I had the rest removed at age 36 and I am 68 now. For many, many years I led a perfectly normal life on 150mcg Thyroxine. I had a good doctor who used to ask me how I felt and never messed about with my thyroxine which had been adjusted by the endocrinologist. I never really appreciated how good he was, until I reached 60 and retired. I moved home and changed doctors. That was when my troubles began. My new doctor decided that the dose of Thyroxine which had kept me well for 23 years was wrong because my TSH was too low in his opinion. He reduced it to 100 and almost killed me. If I had been younger I might have been ill but because I was older it was devastating. My cholesterol rose from a previously healthy 4.7 to 9.7 in 8 weeks, and I started having min-strokes and heart palpitations, and the medication he gave me to counteract these things did me even more harm. I ended up putting on fout stone in weight and became severely depressed - yet for years I had worked full time, had many hobbies, and was very active and happy, until the thyroxine was reduced. He absolutely refused to acknowledge that there could be ANY connection.

    Now I have taken matters into my own hands, and have had a private consultation with Dr BDP. Following his advice I am slowly recovering, It will take some time after nearly 8 years of thyroxine starvation. I now take Levothyroxine plus Liothyronine and various supplements and the difference is remarkable. The doctor, though, thinks I am taking too much thyroxine and seems not happy to see me getting better.

    The moral of this story is: Take responsibility for your own wellbeing. Make sure that your vitamin and mineral levels are optimal, have private bood tests to cover what the NHS will not do (many GPs will ask for T3 tests but the labs refuse).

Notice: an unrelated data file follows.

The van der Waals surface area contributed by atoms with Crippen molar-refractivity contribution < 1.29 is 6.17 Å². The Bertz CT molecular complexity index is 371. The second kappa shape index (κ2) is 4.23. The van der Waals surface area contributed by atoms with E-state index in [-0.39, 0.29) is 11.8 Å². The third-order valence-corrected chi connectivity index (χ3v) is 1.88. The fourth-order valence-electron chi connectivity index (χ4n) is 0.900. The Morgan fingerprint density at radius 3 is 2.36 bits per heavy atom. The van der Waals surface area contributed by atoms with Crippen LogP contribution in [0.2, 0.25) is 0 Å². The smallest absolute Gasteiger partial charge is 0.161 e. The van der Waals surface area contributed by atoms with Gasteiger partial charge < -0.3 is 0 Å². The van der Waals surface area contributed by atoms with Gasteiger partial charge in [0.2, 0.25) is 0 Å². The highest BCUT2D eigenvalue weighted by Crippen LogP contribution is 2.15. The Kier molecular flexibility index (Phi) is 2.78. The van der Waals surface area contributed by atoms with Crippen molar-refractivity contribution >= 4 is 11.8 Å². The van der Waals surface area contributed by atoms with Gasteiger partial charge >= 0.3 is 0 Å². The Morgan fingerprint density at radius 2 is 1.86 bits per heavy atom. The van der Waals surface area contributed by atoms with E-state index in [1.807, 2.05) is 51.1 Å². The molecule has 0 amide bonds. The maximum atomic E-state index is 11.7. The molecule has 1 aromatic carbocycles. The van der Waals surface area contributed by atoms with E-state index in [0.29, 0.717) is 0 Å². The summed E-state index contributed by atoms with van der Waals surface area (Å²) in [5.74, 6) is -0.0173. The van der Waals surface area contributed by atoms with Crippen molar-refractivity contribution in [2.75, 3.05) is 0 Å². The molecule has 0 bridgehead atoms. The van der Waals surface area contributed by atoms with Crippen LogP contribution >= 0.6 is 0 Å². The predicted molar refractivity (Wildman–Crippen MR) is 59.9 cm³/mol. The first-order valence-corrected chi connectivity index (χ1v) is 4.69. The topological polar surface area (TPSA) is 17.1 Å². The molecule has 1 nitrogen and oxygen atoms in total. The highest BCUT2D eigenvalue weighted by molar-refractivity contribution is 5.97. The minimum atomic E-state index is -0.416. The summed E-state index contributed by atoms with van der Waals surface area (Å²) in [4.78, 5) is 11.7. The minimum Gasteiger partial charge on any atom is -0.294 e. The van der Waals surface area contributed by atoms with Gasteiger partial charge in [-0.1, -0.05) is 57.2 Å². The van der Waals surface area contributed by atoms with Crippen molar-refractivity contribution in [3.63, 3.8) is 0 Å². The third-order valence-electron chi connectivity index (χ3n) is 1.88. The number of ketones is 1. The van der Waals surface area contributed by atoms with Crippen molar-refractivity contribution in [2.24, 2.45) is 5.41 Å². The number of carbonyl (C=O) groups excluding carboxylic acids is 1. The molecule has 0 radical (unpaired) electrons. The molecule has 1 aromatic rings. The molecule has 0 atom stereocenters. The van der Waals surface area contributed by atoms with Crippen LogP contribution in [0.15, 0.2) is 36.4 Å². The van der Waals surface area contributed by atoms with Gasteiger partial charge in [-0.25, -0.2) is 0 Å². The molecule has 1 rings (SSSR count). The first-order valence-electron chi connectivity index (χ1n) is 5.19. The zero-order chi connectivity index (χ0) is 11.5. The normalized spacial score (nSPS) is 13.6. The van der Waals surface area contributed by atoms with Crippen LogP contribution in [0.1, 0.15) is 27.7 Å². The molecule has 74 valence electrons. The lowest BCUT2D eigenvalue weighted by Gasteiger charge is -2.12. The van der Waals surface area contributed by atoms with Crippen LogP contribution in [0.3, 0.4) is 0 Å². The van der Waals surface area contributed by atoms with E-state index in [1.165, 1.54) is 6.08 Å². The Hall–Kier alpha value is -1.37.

Learn all you can about the thyroid and about yourself in particular. Have you read the information on the main Thyroid UK Website? You can arrange private blood tests if you want to find out what is happening. It may be a simple deficiency which is a strong possibility for TT patients. If you feel well on 125 Levo, don't let the doctor reduce it.

    He may not be aware but the Graves' antibodies can suppress your TSH even after a thyroidectomy, so he is measuring the level of a hormone which is irrelevant for Graves' sufferers. The numbers which matter are the free T4 and the Free T3. Best of all, it is how you yourself feel which matters.

    If you cannot get yout levels of Vitamin B12, D3 and your iron/ferritin/folate measured by your GP, then perhaps you might consider getting private testing done. This is the link:

    Many tend to choose the Blue Horizon tests, and you can get a discount by going through Thyroid UK. You are certainly in the right place to help yourself.